The past decade hasn’t been the kindest to Detroit, and it doesn’t look like things have gotten much better since Obama declared that the city was coming back in 2011. Automakers are still not back to where they were a few years back, and it doesn’t look like that will change anytime soon. While putting up a Robocop statue may help decrease Detroit's astronomical crime rates, it probably won't do much to fix the city's fiscal situation. Big statues aren't free. The Obama administration has been working to develop a response for when it meets with public, business, and community leaders at the end of this week. There are some signs of positive development in the housing market, but until all parties can come together and create a plan, Detroit will be stuck with feelings of nostalgic success, but little prosperity.
Earlier this week, Chrysler, the smallest of the big automobile companies in Detroit, began the process of filing for its IPO. About four years ago, Fiat CEO Sergio Marchionne masterfully negotiated with the Obama administration to take control of the brand, transforming it from a zombie bitten by the federal government’s bailouts to a profitable company. The decision to go public was spawned by an inability to strike a deal with the United Auto Workers Retiree Trust. Marchionne is smart, and he has gained the advantage by showing the truth of the situation: Most heavily unionized institutions don’t have enough money to pay for everything they promised in the past. This is true for many poorly designed pension and health care plans. By showing how much the world thinks Chrysler is worth, Marchionne has shaped the playbook for renegotiating with auto unions towards a more stable fiscal future for all parties. Even though the IPO was the union’s idea, it may backfire when the reality of the numbers sinks in.
Both private companies and the government can’t function without workers, and unions are a part of that reality. The problem for unions is that the reality that we live in now is not the reality where their pensions and health care were designed. Earlier this week, the New York Times published a piece that exposed the billions of dollars of over-payments from Detroit’s municipal pension fund over the course of the past few decades. While this excess is not a new thing for anyone who has read about government spending, it is a special obstacle the city of Detroit, which largely depends on one heavily unionized industry for its economic survival.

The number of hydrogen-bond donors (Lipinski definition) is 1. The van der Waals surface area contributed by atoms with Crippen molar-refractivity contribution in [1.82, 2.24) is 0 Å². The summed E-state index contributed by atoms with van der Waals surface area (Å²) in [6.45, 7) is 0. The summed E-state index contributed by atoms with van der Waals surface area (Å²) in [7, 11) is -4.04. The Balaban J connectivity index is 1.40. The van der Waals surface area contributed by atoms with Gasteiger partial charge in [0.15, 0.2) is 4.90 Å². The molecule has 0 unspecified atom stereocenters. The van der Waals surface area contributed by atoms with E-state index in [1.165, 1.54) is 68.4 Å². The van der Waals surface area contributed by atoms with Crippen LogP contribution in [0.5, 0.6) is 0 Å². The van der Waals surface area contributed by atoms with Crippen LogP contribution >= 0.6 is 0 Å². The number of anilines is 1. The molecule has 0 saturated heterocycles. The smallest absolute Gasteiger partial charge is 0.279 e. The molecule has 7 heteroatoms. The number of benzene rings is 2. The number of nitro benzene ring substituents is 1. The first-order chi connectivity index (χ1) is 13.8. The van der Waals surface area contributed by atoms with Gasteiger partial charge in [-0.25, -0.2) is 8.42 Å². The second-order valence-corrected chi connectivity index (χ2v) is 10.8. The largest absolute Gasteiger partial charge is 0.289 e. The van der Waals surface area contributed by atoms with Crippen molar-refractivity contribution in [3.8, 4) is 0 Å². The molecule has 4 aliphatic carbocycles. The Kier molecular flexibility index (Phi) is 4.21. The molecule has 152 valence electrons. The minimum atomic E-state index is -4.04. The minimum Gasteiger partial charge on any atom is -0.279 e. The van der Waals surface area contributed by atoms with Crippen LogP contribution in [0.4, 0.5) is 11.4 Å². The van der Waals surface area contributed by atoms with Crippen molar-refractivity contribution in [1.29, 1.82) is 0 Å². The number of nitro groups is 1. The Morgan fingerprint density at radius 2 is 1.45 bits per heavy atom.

There has been some positive growth, most recently in the housing market where home prices rose at an annual rate of 16.9%. If prices are going up that means that demand is increasing or supply is decreasing. If the demand is increasing, then maybe Detroit is going to get out of this ditch. Mayor David Bing recently said, “I welcome and applaud President Obama and his administration for any financial support they can provide, in whatever form is appropriate.”
In an October 2012 weekly address, Obama said that he “refused to let Detroit go bankrupt.” We’ll see if that was a principled or political statement on his part. Either way, Detroit is going to have issues for a while. But anything that helps get the interests of Detroit aligned around a solid fiscal future will go a long way towards bringing back that nostalgic feeling of the golden years.